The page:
Though not existing until (almost) 100 years after the Protestant Reformation began, the theological system established at the Synod of Dort[1] – otherwise known as the Doctrines of Grace, Calvinism, the five points of Calvinism, or the acronym, T.U.L.I.P. (Total depravity, Unconditional election, Limited atonement, Irresistible grace and Perseverance of the saints) serves as an accurate summary of arguably the Reformation’s most guarded and novel belief: monergism (God is the only One working/acting in our salvation from its beginning until its end)[2]. The purpose of this study has been to re-consider the 5 Points of Calvinism and the monergistic view of salvation it presents through re-examining those biblical texts used to support it along w/the rest of the biblical witness to determine if this view is indeed the gospel of how God saves sinners[3].

Why this study should matter to you: 1) It demonstrates God’s continuing protection of us (the denial of free-will and justice espoused by the determinism of the atheist evolutionists is the theology and resulting consequence of Calvinism also known as theistic determinism)[4], 2) It demonstrates growth in our understanding of God’s Word and therefore also His continual leading of us as His disciples (Christianity is Judaism 2.0 whereas Calvinism is Roman Catholicism 2.0), 3) It demonstrates our trust in God’s Word as our firm foundation and only sacred cow – not our theology (Mat 7:24-27).

TOTAL DEPRAVITY = We are completely unable to repent, believe in Christ and be faithful to God’s commands. God must give repentance and faith to us and produce faithfulness for us (thru His work in us – i.e. regeneration/new birth)

What the Bible actually teaches/reveals:

MORAL ABILITY = Though sin has severely affected us, it has not stripped us of our morality – or moral ability before God and others. We can – and therefore are expected to – repent of our sin, respond in faith to the gospel of Christ and live faithfully to God’s commands. Countless texts in the Scripture make clear that mankind’s will is still free enough to establish both his culpability and God’s right to judge him when he fails (we are “w/o excuse” – e.g. Rom 1:18-21 w/2:2, 3:1-8; Joh 9:41). Equally evident from the Bible, is God’s genuine displeasure when people continue in their rebellion and His desire to see them turn and follow Him (Eze 18:23, 33:11; Deu 30:19-20; Rom 2:4; 1Pe 3:20; 2Pe 3:9). Both attributes equally imply our ability to repent, believe and be faithful to His commands. Finally, God confirms this ability by explicitly stating that we can obey His commands (Deu 30:11-14). As additional support, the early church rejected the thinking promoted by the doctrine of total depravity (e.g. Justin Martyr, Tatian, Irenaeus, Athenagoras, Melito, Clement, Tertullian, Origen, Methodius, Cyril of Jerusalem, John Chrysostom – even Augustine, the coveted saint of the Calvinistic Reformers)[5].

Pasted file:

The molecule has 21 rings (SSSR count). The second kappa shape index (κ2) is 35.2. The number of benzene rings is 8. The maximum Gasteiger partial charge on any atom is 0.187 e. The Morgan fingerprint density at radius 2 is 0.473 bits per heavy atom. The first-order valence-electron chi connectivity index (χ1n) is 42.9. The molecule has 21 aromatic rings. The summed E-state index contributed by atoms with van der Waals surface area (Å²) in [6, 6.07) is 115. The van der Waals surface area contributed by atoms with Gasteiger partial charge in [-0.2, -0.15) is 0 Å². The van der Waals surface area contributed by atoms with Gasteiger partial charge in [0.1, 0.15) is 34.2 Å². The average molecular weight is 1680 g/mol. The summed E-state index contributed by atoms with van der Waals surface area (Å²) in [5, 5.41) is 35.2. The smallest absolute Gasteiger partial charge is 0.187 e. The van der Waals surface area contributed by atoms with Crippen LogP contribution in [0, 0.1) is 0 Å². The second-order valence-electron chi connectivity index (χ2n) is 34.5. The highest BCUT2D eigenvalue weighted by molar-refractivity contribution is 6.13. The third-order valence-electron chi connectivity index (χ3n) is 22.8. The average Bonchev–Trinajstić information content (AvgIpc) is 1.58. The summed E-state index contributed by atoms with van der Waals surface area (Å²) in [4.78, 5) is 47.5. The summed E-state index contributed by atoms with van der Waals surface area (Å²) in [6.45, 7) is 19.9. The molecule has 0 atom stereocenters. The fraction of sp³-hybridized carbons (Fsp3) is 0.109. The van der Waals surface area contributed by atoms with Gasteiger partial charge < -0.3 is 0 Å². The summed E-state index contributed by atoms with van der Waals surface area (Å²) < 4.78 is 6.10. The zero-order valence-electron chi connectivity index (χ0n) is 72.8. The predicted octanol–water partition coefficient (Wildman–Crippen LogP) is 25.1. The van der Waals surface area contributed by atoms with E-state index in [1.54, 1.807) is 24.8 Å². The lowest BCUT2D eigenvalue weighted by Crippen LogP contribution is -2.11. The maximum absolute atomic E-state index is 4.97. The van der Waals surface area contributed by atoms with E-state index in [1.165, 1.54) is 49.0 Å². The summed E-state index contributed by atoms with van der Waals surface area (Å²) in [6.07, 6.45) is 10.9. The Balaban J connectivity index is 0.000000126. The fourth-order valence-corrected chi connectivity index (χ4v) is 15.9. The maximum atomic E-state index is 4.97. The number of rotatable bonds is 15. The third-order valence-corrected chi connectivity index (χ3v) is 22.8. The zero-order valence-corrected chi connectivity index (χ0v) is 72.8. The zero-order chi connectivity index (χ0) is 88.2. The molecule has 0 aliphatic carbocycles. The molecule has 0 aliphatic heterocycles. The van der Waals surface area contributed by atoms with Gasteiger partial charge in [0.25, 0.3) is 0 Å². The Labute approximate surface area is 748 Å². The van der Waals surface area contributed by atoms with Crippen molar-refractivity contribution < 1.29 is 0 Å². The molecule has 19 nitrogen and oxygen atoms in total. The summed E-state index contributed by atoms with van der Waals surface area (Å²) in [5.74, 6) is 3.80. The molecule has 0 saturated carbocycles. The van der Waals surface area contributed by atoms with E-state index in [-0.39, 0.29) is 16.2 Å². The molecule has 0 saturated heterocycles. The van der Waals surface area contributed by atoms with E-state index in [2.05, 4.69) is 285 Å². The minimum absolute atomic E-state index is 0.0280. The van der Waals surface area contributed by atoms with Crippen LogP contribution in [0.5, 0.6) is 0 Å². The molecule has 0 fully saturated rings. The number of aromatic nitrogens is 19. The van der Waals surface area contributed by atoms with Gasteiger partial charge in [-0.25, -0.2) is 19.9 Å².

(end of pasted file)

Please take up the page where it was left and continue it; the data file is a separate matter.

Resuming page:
UNCONDITIONAL ELECTION

2.1. What the doctrine teaches:

Before God created the universe, He chose/elected specific persons to be the recipients of His salvation based/conditioned upon nothing He saw or knew about those individuals as to their moral value or potential or because He possessed some prior obligation to them, but instead based solely on His free choice and sovereign grace. As part of God’s unconditional election of some to salvation, He also determined to provide those individuals with the necessary repentance, faith and faithfulness thus eliminating the obstacle created by the prior doctrine of Total Depravity (inability to repent, believe and faithfully obey) and guaranteeing their future residence into heaven.

2.2. The problem with this doctrine:

Though the Bible does teach election, it does NOT teach that God chose/elected specific persons to be the recipients of His salvation before Creation. Nor do the Scriptures teach that such election is unconditional – or that once saved, they are guaranteed to one day reside in heaven. In stark contrast, the picture painted by God’ Word reveals the following to be the true doctrine of election: